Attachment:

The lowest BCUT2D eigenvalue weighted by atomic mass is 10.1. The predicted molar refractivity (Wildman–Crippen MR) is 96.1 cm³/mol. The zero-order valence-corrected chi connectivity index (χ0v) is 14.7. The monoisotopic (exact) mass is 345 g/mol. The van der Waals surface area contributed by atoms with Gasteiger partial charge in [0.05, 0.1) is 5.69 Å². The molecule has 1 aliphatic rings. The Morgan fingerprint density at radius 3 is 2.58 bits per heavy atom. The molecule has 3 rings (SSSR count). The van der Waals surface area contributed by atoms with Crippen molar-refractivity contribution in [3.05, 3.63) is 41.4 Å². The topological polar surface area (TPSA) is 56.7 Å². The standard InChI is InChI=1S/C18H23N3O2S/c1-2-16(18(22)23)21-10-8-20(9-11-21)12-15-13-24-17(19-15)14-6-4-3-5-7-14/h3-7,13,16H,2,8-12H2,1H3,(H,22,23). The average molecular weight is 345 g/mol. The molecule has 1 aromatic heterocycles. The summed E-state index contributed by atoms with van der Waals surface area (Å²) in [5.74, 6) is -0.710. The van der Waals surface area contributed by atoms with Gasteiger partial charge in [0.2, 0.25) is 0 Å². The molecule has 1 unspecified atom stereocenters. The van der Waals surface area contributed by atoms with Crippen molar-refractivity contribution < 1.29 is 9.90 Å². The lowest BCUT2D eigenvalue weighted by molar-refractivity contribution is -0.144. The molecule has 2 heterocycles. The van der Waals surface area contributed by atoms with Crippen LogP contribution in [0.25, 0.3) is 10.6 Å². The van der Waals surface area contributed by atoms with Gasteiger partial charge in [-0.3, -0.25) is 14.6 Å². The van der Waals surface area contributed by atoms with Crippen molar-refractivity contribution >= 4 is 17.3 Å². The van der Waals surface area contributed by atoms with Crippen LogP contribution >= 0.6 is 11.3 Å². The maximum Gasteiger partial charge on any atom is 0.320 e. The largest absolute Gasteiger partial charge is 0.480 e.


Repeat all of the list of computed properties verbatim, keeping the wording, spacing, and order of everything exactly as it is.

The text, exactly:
The lowest BCUT2D eigenvalue weighted by atomic mass is 10.1. The predicted molar refractivity (Wildman–Crippen MR) is 96.1 cm³/mol. The zero-order valence-corrected chi connectivity index (χ0v) is 14.7. The monoisotopic (exact) mass is 345 g/mol. The van der Waals surface area contributed by atoms with Gasteiger partial charge in [0.05, 0.1) is 5.69 Å². The molecule has 1 aliphatic rings. The Morgan fingerprint density at radius 3 is 2.58 bits per heavy atom. The molecule has 3 rings (SSSR count). The van der Waals surface area contributed by atoms with Crippen molar-refractivity contribution in [3.05, 3.63) is 41.4 Å². The topological polar surface area (TPSA) is 56.7 Å². The standard InChI is InChI=1S/C18H23N3O2S/c1-2-16(18(22)23)21-10-8-20(9-11-21)12-15-13-24-17(19-15)14-6-4-3-5-7-14/h3-7,13,16H,2,8-12H2,1H3,(H,22,23). The average molecular weight is 345 g/mol. The molecule has 1 aromatic heterocycles. The summed E-state index contributed by atoms with van der Waals surface area (Å²) in [5.74, 6) is -0.710. The van der Waals surface area contributed by atoms with Gasteiger partial charge in [0.2, 0.25) is 0 Å². The molecule has 1 unspecified atom stereocenters. The van der Waals surface area contributed by atoms with Crippen molar-refractivity contribution < 1.29 is 9.90 Å². The lowest BCUT2D eigenvalue weighted by molar-refractivity contribution is -0.144. The molecule has 2 heterocycles. The van der Waals surface area contributed by atoms with Crippen LogP contribution in [0.25, 0.3) is 10.6 Å². The van der Waals surface area contributed by atoms with Gasteiger partial charge in [-0.3, -0.25) is 14.6 Å². The van der Waals surface area contributed by atoms with Crippen molar-refractivity contribution >= 4 is 17.3 Å². The van der Waals surface area contributed by atoms with Crippen LogP contribution >= 0.6 is 11.3 Å². The maximum Gasteiger partial charge on any atom is 0.320 e. The largest absolute Gasteiger partial charge is 0.480 e.